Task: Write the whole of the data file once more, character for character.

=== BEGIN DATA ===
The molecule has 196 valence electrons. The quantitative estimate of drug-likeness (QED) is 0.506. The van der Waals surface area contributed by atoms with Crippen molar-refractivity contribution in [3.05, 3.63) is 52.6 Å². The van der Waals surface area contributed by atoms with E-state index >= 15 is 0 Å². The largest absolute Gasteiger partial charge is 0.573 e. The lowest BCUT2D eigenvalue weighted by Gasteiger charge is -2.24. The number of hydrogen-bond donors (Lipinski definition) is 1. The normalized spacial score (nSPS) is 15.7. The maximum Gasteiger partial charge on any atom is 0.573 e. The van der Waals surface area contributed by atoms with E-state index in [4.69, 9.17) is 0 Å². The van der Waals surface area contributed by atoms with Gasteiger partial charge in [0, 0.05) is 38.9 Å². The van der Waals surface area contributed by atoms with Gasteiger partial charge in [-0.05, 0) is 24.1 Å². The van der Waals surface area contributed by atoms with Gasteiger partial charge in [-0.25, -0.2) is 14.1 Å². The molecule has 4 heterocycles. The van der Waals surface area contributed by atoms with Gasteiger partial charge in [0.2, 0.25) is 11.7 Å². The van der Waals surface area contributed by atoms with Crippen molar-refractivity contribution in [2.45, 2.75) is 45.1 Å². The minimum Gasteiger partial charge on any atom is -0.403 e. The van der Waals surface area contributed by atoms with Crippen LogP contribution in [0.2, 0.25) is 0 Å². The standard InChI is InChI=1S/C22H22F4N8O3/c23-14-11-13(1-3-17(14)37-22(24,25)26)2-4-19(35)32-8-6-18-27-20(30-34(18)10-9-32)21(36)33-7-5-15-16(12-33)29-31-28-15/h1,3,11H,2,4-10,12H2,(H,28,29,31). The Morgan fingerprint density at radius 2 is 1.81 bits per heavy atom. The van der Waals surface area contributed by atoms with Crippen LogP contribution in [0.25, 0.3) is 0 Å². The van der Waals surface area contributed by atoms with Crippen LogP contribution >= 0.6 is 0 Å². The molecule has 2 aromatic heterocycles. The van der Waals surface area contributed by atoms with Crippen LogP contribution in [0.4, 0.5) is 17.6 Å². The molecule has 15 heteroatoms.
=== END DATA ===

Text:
The molecule has 196 valence electrons. The quantitative estimate of drug-likeness (QED) is 0.506. The van der Waals surface area contributed by atoms with Crippen molar-refractivity contribution in [3.05, 3.63) is 52.6 Å². The van der Waals surface area contributed by atoms with E-state index >= 15 is 0 Å². The largest absolute Gasteiger partial charge is 0.573 e. The lowest BCUT2D eigenvalue weighted by Gasteiger charge is -2.24. The number of hydrogen-bond donors (Lipinski definition) is 1. The normalized spacial score (nSPS) is 15.7. The maximum Gasteiger partial charge on any atom is 0.573 e. The van der Waals surface area contributed by atoms with E-state index in [4.69, 9.17) is 0 Å². The van der Waals surface area contributed by atoms with Gasteiger partial charge in [0, 0.05) is 38.9 Å². The van der Waals surface area contributed by atoms with Gasteiger partial charge in [-0.05, 0) is 24.1 Å². The van der Waals surface area contributed by atoms with Gasteiger partial charge in [-0.25, -0.2) is 14.1 Å². The molecule has 4 heterocycles. The van der Waals surface area contributed by atoms with Gasteiger partial charge in [0.2, 0.25) is 11.7 Å². The van der Waals surface area contributed by atoms with Crippen molar-refractivity contribution in [2.45, 2.75) is 45.1 Å². The minimum Gasteiger partial charge on any atom is -0.403 e. The van der Waals surface area contributed by atoms with Crippen LogP contribution in [0.2, 0.25) is 0 Å². The standard InChI is InChI=1S/C22H22F4N8O3/c23-14-11-13(1-3-17(14)37-22(24,25)26)2-4-19(35)32-8-6-18-27-20(30-34(18)10-9-32)21(36)33-7-5-15-16(12-33)29-31-28-15/h1,3,11H,2,4-10,12H2,(H,28,29,31). The Morgan fingerprint density at radius 2 is 1.81 bits per heavy atom. The van der Waals surface area contributed by atoms with Crippen LogP contribution in [0.25, 0.3) is 0 Å². The van der Waals surface area contributed by atoms with Crippen LogP contribution >= 0.6 is 0 Å². The molecule has 2 aromatic heterocycles. The van der Waals surface area contributed by atoms with Crippen LogP contribution in [0.4, 0.5) is 17.6 Å². The molecule has 15 heteroatoms.